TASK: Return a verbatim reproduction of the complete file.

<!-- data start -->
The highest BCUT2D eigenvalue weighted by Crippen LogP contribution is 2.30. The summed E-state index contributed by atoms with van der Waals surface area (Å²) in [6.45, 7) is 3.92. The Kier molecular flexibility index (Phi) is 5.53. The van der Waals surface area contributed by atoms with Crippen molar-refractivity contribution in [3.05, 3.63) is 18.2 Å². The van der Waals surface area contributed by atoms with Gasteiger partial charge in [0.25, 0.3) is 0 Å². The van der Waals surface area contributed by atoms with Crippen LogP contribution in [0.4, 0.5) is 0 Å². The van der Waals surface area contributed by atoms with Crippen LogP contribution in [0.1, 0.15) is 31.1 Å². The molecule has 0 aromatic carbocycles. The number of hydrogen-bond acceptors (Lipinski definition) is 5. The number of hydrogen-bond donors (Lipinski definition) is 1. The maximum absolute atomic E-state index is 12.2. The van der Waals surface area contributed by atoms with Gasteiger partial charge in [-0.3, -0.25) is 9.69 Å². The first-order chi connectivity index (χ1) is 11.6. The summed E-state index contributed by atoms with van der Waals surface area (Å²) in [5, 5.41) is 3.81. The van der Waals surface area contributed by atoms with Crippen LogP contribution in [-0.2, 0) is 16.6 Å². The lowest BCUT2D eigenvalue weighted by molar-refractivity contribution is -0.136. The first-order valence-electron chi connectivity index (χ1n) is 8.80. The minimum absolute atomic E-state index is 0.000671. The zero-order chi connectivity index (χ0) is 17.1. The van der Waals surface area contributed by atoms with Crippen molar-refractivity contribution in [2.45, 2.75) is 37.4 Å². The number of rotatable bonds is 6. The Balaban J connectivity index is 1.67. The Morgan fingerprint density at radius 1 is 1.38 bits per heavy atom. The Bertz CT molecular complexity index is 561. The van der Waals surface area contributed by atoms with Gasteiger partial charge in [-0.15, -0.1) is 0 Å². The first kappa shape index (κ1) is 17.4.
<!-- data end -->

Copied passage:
The highest BCUT2D eigenvalue weighted by Crippen LogP contribution is 2.30. The summed E-state index contributed by atoms with van der Waals surface area (Å²) in [6.45, 7) is 3.92. The Kier molecular flexibility index (Phi) is 5.53. The van der Waals surface area contributed by atoms with Crippen molar-refractivity contribution in [3.05, 3.63) is 18.2 Å². The van der Waals surface area contributed by atoms with Gasteiger partial charge in [0.25, 0.3) is 0 Å². The van der Waals surface area contributed by atoms with Crippen LogP contribution in [0.4, 0.5) is 0 Å². The van der Waals surface area contributed by atoms with Crippen LogP contribution in [0.1, 0.15) is 31.1 Å². The molecule has 0 aromatic carbocycles. The number of hydrogen-bond acceptors (Lipinski definition) is 5. The number of hydrogen-bond donors (Lipinski definition) is 1. The maximum absolute atomic E-state index is 12.2. The van der Waals surface area contributed by atoms with Gasteiger partial charge in [-0.3, -0.25) is 9.69 Å². The first-order chi connectivity index (χ1) is 11.6. The summed E-state index contributed by atoms with van der Waals surface area (Å²) in [5, 5.41) is 3.81. The van der Waals surface area contributed by atoms with Crippen LogP contribution in [-0.2, 0) is 16.6 Å². The lowest BCUT2D eigenvalue weighted by molar-refractivity contribution is -0.136. The first-order valence-electron chi connectivity index (χ1n) is 8.80. The minimum absolute atomic E-state index is 0.000671. The zero-order chi connectivity index (χ0) is 17.1. The van der Waals surface area contributed by atoms with Crippen molar-refractivity contribution in [2.45, 2.75) is 37.4 Å². The number of rotatable bonds is 6. The Balaban J connectivity index is 1.67. The Morgan fingerprint density at radius 1 is 1.38 bits per heavy atom. The Bertz CT molecular complexity index is 561. The van der Waals surface area contributed by atoms with Gasteiger partial charge in [-0.15, -0.1) is 0 Å². The first kappa shape index (κ1) is 17.4.